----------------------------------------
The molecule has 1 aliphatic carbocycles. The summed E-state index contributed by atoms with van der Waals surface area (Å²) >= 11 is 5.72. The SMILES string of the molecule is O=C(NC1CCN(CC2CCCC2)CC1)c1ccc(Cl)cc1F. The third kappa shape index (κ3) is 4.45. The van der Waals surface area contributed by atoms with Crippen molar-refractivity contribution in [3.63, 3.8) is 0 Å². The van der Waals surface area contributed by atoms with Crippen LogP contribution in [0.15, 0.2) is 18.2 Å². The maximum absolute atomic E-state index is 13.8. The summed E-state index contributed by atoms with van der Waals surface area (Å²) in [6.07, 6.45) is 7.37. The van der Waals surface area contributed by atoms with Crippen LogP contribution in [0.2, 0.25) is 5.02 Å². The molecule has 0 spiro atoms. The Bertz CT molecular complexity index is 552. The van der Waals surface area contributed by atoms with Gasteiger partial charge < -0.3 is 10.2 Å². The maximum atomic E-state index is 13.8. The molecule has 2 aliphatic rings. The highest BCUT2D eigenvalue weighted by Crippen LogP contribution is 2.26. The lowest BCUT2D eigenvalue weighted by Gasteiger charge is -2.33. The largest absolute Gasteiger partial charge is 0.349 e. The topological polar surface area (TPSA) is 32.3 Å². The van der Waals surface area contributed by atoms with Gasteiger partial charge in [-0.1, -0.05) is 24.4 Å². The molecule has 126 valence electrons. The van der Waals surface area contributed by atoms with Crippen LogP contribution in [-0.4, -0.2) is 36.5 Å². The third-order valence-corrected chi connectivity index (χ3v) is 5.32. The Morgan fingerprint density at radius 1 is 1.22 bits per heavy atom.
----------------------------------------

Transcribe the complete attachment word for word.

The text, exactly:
The molecule has 1 aliphatic carbocycles. The summed E-state index contributed by atoms with van der Waals surface area (Å²) >= 11 is 5.72. The SMILES string of the molecule is O=C(NC1CCN(CC2CCCC2)CC1)c1ccc(Cl)cc1F. The third kappa shape index (κ3) is 4.45. The van der Waals surface area contributed by atoms with Crippen molar-refractivity contribution in [3.63, 3.8) is 0 Å². The van der Waals surface area contributed by atoms with Crippen LogP contribution in [0.15, 0.2) is 18.2 Å². The maximum absolute atomic E-state index is 13.8. The summed E-state index contributed by atoms with van der Waals surface area (Å²) in [6.07, 6.45) is 7.37. The van der Waals surface area contributed by atoms with Crippen LogP contribution in [0.2, 0.25) is 5.02 Å². The molecule has 0 spiro atoms. The Bertz CT molecular complexity index is 552. The van der Waals surface area contributed by atoms with Gasteiger partial charge < -0.3 is 10.2 Å². The maximum atomic E-state index is 13.8. The molecule has 2 aliphatic rings. The highest BCUT2D eigenvalue weighted by Crippen LogP contribution is 2.26. The lowest BCUT2D eigenvalue weighted by Gasteiger charge is -2.33. The largest absolute Gasteiger partial charge is 0.349 e. The topological polar surface area (TPSA) is 32.3 Å². The van der Waals surface area contributed by atoms with Gasteiger partial charge in [-0.1, -0.05) is 24.4 Å². The molecule has 126 valence electrons. The van der Waals surface area contributed by atoms with Crippen LogP contribution in [-0.4, -0.2) is 36.5 Å². The third-order valence-corrected chi connectivity index (χ3v) is 5.32. The Morgan fingerprint density at radius 1 is 1.22 bits per heavy atom.